‘A spirit of interest, investigation, and exploration’
(Shapiro et al 2015: 11)
In approaching a situation, our thinking, our beliefs and our past experience, can mean we think we ‘know’ what to expect, how it will be, what will happen. This can get in the way of seeing things as they really are, of finding new experiences in them. It can make us judgemental or prevent finding or attaining new outcomes.
By engaging our curiosity, our experience of the present is less based on our remembrance of the past, but our interaction with the present, discovering things as they are here and now, seeing things without any filters of thoughts, experiences, opinions, emotions and history.
Approaching things with an attitude of curiosity is about being open to new understandings ,and even possibilities and ways forward, about not simply repeating the past. Try to avoid analysis, or problem solving, or investigation. This is curiosity about what is, not about fixing or solving things.
This can also be regarded as a compassionate curiosity. Being interested in the thing, not blaming or judging in any way.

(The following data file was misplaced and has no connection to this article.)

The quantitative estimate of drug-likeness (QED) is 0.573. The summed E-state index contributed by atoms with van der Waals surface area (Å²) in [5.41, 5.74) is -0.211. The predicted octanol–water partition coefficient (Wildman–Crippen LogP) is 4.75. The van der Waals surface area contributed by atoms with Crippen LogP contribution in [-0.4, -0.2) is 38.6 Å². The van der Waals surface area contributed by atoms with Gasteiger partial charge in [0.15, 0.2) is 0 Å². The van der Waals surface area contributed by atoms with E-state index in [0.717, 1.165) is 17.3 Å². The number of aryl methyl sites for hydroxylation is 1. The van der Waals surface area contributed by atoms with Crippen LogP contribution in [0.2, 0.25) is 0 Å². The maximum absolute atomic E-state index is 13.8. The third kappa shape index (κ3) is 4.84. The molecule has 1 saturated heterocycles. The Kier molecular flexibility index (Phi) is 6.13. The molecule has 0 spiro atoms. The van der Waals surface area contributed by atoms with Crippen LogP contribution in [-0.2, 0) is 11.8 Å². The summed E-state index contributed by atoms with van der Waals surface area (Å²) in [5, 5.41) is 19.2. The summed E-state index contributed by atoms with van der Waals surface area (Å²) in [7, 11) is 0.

As well as being curious about a situation, we could also be curious about how our body is reacting to the situation, noticing in a curious way any tension, or knots or other sensations. We may also be curious about how emotions may change, of what thoughts arise or any impulses to react that may occur.
We may be curious about how a situation unfolds, what happens next, again not making judgements about it, just being engaged and interested. This can also help being patient, not reacting, or not striving to make things a certain way.
This is an interesting attitude in that it can impact on a range of other emotions. For instance, it is hard to be angry and curious at the same time. When facing a difficult situation, it can be easy to get caught up in catastrophising or running ‘what if’ scenarios or replaying last time something similar occurred; all of which can take us out of the moment, potentially add suffering, and sap energy.
This is an interesting attitude to bring to a breath and body meditation. Just be curious and notice, avoid moving off into an analysis of what we notice. Notice maybe what happens to the body when we go off on a thought trail; does anything change, maybe a tension arises through an impulse to act on a thought, or to change posture as an emotion is triggered. Or maybe just notice that the body stiffens if it sits for a time and what that is like, how far does it extent. Again, this is an interested and compassionate curiosity about what is, it is not about giving ourselves a hard time over what is happening or thinking we are doing something wrong.
It can also be part of the sound meditation. Here noticing when a sound arises, explore it for its qualities rather than its name, meaning or cause. We are not aiming to judge the sound, just to be curious about it’s timbre, length, tone, interaction with other sounds or other qualities.
Shapiro, S.L. and Carlson, L.E. (2015) The Art and Science of Mindfulness. London: American Psychological Association